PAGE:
Water dripping from a pipe, someone’s wife snoring at night, a mother singing an Iraqi lullaby, drumming and songs of mourning to commemorate the death of Imam Hussein. These sounds range from the mundane to the sacred, but to the individuals who recorded them last month, they reflect Baghdad – its past and its present.
We invited ethnomusicologist Rolf Killius to create and launch the sound art project, Baghdad Wahid. Here contemporary sounds from the city were recorded as a personal reflection on Baghdad and its musical traditions. This workshop is the first edition of series Ruya Labs, which we will be hosting regularly throughout the year, for artists and art students in Baghdad. It was held at Art City Studios, an independent music and film production studio.
Working with musicians, music collectors and students in Baghdad, Mr. Kilius showed examples of his field work, documenting folk and ritual music traditions in South Asia and the Gulf. They discussed the importance of documenting and archiving Iraq’s own musical traditions.
Iraqi maqam, based on poetry and vocal improvisations, is today protected by a UNESCO convention on intangible heritage. However, the lack of cultural infrastructure and ongoing assault on music by religious fanatics, means the tradition is slowly vanishing. Moreover, much of Iraq’s sound and music archives were lost when the Iraqi State radio archive, the largest in the country for traditional music and shellac discs, was looted in 2003.
Despite this, Iraqi collectors, including Hikmat al Badhani, owner of Art City Studios, have been able to restore parts of the archive in private collections. Mr Killius, who has been digitising and curating an archive of gulf music at the British Library in London, advised local collectors who attended the workshop on how best to preserve and catalogue their shellac discs. Along with Mr Falah Shaker, director general of cultural relations for the Iraqi Government, the group discussed the possibilities for rebuilding the archive, drawing on Mr. Killius’ experience with public archives and museums.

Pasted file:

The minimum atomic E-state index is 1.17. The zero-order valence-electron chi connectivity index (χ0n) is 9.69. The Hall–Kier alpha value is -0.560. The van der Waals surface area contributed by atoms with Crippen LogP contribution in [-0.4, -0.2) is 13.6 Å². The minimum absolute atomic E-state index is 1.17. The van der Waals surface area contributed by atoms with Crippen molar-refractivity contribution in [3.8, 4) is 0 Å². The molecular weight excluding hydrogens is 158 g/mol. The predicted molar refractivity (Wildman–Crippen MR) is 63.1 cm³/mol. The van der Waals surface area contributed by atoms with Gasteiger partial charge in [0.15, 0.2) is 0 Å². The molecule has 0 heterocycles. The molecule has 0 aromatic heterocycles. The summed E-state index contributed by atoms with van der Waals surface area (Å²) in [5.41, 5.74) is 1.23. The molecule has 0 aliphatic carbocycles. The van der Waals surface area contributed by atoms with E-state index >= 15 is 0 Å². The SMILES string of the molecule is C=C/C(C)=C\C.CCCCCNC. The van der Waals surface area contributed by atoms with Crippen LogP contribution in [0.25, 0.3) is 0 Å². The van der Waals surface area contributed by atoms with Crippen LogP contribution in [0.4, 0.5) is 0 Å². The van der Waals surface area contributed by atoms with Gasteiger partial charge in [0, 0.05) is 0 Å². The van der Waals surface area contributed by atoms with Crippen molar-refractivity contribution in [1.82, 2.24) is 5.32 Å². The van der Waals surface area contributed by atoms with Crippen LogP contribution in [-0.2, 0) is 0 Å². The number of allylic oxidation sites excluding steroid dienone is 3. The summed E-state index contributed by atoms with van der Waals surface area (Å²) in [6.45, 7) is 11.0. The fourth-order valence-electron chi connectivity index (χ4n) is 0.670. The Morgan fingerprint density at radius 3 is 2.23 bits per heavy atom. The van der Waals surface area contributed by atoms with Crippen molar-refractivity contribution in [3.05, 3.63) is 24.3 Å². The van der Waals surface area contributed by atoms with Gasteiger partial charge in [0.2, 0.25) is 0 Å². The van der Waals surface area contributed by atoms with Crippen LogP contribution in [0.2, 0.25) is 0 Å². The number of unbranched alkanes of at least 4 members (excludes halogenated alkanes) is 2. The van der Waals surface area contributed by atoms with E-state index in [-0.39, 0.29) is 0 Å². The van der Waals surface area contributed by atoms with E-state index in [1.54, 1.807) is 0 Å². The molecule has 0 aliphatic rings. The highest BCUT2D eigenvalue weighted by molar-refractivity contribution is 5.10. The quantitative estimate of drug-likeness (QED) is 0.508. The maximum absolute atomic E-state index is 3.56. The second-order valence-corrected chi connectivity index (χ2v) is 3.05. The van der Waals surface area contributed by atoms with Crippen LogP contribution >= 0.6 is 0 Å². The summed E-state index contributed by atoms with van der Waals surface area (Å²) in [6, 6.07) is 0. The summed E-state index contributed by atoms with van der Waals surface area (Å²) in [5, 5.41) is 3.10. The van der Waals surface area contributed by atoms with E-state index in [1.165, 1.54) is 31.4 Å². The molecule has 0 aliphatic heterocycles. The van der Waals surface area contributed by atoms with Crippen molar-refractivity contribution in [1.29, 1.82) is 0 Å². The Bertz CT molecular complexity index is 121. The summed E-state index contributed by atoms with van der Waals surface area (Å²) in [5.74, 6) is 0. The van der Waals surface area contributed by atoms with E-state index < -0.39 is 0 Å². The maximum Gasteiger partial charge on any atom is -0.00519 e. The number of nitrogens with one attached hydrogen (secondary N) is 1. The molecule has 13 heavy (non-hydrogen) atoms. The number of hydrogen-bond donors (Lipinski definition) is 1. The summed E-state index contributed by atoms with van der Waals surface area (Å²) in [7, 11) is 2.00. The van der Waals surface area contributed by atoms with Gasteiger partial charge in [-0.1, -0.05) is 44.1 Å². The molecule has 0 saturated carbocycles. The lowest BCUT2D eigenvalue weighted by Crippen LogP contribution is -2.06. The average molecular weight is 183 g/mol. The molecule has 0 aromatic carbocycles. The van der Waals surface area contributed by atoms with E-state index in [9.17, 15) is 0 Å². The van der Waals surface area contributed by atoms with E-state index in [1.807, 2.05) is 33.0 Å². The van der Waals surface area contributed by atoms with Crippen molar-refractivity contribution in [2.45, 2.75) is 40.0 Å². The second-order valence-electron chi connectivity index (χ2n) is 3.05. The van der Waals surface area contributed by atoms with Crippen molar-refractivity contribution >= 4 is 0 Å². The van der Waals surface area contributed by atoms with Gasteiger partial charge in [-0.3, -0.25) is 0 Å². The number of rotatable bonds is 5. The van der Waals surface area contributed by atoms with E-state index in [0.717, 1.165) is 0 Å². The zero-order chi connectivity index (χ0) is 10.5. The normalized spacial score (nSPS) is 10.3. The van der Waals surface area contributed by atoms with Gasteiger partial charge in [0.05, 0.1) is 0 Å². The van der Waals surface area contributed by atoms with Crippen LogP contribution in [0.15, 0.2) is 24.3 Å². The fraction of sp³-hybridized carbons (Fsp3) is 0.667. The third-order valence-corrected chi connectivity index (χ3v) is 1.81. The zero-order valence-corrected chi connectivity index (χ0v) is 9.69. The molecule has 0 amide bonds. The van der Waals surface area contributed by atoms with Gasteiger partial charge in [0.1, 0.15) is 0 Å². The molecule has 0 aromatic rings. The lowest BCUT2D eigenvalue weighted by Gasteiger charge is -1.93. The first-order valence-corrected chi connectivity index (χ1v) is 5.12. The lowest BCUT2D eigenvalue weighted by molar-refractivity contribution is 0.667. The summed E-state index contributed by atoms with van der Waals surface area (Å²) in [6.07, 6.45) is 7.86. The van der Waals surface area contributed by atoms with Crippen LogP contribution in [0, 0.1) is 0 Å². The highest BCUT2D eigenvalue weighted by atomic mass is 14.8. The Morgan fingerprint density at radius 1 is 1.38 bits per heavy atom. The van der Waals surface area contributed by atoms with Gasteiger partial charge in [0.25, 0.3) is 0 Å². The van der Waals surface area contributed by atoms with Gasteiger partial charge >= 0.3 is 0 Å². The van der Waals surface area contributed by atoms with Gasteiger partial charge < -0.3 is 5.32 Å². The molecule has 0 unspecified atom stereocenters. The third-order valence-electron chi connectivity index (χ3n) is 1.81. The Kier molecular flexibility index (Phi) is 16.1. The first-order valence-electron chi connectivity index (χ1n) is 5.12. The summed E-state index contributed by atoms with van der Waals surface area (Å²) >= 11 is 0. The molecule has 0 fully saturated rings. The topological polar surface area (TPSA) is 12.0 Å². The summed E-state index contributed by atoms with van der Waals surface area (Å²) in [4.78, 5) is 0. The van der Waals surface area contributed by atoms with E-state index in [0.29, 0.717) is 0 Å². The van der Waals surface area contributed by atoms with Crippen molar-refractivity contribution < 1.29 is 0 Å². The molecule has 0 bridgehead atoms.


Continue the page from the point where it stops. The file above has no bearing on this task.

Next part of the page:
As well as preserving music of the past, the workshop also considered sounds from the present. In the Futurist Manifesto, avant-garde painter Luigi Russollo, described “a revolution in music”, in which the noise of machinery and the “pounding atmosphere of great cities” had led to the creation of a new art form: “noise-sound”. Participants at the workshop were asked to record sounds from the city, which they felt expressed what Iraq meant to them.
For Mr. Killius, this meant the markets in old Baghdad, or the commemorations of Ashura, for the mourning of Imam Hussein, in the district of Kadhimiya. These, as well as the sounds mentioned above, will form part of a larger collection which we will continue to gather, in order to establish a contemporary sound map of Baghdad.
Ruya Labs will be hosted throughout the year in Baghdad, with the aim of nurturing creativity, freedom of expression and international collaborations between artists and cultural professionals.